Mini-fashion statements raise awareness for fashion ethics during London Fashion Week

With London Fashion Week well underway, the capital city is filled with fashion aficionados vying for a front-row seat to Tommy Hilfiger’s ‘See Now, Buy Show’ catwalk show, backstage passes to Hill & Friends presentation while squeezing in some very important last minute shopping in between rushing to shows. But those who make a purchase during the bi-annual fashion week may find themselves face to face with the darker side of fashion by the means of a handcrafted note.

Craftivist Collective, a group of gentle activists, aims to highlight the numerous issues the British fashion industry faces by hiding handwritten messages for consumers to find in high street fashion stores around LFW base near Somerset House. Also known as “shop-dropping”, this form of non-confrontational protests sees members of the collective writing out fashion statements which encourage shoppers to think more deeply about how and where their clothing is made and hiding them in the pockets of clothing for sale.

“The shops have no idea we’re doing it at all, but I can’t imagine they’d be happy if they knew,” said Sarah Corbett, the founder of Craftivist Collective, to The Guardian. “We’re targeting fast fashion shops that put profit over people and the planet, so I don’t think they’d be keen on us encouraging their customers to ask questions about how their clothes were made.” The messages are written out by hand onto miniature scrolls which are tied with a ribbon and read phrases such as “Please open me” on the outside to encourage shoppers to open them.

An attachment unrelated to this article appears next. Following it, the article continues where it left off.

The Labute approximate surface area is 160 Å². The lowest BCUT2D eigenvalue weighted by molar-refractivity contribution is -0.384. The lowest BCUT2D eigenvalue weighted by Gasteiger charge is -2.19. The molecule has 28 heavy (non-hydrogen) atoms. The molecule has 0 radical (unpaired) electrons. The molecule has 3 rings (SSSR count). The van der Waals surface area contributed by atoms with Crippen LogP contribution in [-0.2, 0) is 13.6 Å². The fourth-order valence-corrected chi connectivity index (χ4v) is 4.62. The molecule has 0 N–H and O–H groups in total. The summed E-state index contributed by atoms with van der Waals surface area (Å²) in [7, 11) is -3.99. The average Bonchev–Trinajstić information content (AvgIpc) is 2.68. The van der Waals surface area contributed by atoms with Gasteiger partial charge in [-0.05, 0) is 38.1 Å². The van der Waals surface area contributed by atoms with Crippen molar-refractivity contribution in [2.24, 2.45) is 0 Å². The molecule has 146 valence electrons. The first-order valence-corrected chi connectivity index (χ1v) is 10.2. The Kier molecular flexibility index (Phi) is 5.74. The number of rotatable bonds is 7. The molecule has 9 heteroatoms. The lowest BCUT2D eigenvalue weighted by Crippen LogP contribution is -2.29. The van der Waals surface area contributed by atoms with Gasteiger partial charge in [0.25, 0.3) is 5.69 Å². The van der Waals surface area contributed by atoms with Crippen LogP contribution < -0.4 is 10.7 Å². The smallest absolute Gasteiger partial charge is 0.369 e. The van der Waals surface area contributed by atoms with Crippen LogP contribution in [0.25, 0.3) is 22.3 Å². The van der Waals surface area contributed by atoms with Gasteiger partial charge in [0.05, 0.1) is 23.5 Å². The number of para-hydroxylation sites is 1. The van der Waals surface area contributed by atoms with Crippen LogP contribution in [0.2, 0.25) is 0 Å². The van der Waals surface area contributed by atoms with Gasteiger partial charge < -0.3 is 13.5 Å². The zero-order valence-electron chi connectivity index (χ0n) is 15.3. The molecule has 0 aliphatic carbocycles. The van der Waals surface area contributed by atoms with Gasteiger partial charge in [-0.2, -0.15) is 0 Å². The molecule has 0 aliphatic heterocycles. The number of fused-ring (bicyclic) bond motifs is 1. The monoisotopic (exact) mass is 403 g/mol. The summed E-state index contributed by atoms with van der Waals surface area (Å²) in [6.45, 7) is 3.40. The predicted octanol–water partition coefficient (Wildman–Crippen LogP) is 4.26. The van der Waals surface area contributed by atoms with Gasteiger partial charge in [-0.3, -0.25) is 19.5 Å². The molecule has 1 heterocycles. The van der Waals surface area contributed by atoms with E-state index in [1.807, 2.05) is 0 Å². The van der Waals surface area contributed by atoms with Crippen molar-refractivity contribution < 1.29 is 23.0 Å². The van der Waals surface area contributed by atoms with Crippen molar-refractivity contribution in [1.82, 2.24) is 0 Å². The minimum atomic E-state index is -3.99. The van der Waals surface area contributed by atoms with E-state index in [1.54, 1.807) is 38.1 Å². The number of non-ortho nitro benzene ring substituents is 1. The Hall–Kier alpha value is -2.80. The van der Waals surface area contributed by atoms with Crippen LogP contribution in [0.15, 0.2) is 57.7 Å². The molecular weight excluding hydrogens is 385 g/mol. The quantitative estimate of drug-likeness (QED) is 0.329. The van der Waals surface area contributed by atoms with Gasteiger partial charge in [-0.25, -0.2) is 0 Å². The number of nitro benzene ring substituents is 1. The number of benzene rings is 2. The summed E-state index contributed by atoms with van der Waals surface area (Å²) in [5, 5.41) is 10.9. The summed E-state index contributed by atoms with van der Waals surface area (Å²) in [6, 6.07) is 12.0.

“We want people to discover the scrolls later on so that it’s intriguing. We hope that it might create genuine curiosity about how their clothes have been made,” she added. Corbett has been organizing workshops on how to make these fashion statements for the past three years, as she aims to ensure the fashion industry is beautiful inside and out. The Craftivist Collective first began “shop-dropping” during fashion back in Stockholm in 2014, after teaming up with Fashion Revolution, a global organization raising awareness for garment worker exploitation following the 2013 Rana Plaza disaster.

Photo: Courtesy of Craftivisit Collective